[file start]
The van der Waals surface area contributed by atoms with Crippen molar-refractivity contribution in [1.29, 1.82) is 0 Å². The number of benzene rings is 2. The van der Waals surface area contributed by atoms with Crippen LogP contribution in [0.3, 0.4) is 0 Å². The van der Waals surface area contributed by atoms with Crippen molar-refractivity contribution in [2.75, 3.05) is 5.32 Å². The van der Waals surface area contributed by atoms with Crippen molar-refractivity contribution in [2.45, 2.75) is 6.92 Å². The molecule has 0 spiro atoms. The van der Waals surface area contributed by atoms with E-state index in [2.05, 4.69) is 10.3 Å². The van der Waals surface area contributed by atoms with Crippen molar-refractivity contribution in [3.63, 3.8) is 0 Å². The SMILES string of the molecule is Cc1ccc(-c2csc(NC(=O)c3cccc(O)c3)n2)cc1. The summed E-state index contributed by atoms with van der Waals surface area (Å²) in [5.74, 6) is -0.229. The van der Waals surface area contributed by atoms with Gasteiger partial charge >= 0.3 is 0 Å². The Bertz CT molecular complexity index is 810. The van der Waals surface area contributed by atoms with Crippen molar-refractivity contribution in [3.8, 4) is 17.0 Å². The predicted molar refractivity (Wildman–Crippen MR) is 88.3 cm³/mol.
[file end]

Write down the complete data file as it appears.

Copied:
The van der Waals surface area contributed by atoms with Crippen molar-refractivity contribution in [1.29, 1.82) is 0 Å². The number of benzene rings is 2. The van der Waals surface area contributed by atoms with Crippen LogP contribution in [0.3, 0.4) is 0 Å². The van der Waals surface area contributed by atoms with Crippen molar-refractivity contribution in [2.75, 3.05) is 5.32 Å². The van der Waals surface area contributed by atoms with Crippen molar-refractivity contribution in [2.45, 2.75) is 6.92 Å². The molecule has 0 spiro atoms. The van der Waals surface area contributed by atoms with E-state index in [2.05, 4.69) is 10.3 Å². The van der Waals surface area contributed by atoms with Crippen molar-refractivity contribution in [3.63, 3.8) is 0 Å². The SMILES string of the molecule is Cc1ccc(-c2csc(NC(=O)c3cccc(O)c3)n2)cc1. The summed E-state index contributed by atoms with van der Waals surface area (Å²) in [5.74, 6) is -0.229. The van der Waals surface area contributed by atoms with Gasteiger partial charge >= 0.3 is 0 Å². The Bertz CT molecular complexity index is 810. The van der Waals surface area contributed by atoms with Crippen molar-refractivity contribution in [3.8, 4) is 17.0 Å². The predicted molar refractivity (Wildman–Crippen MR) is 88.3 cm³/mol.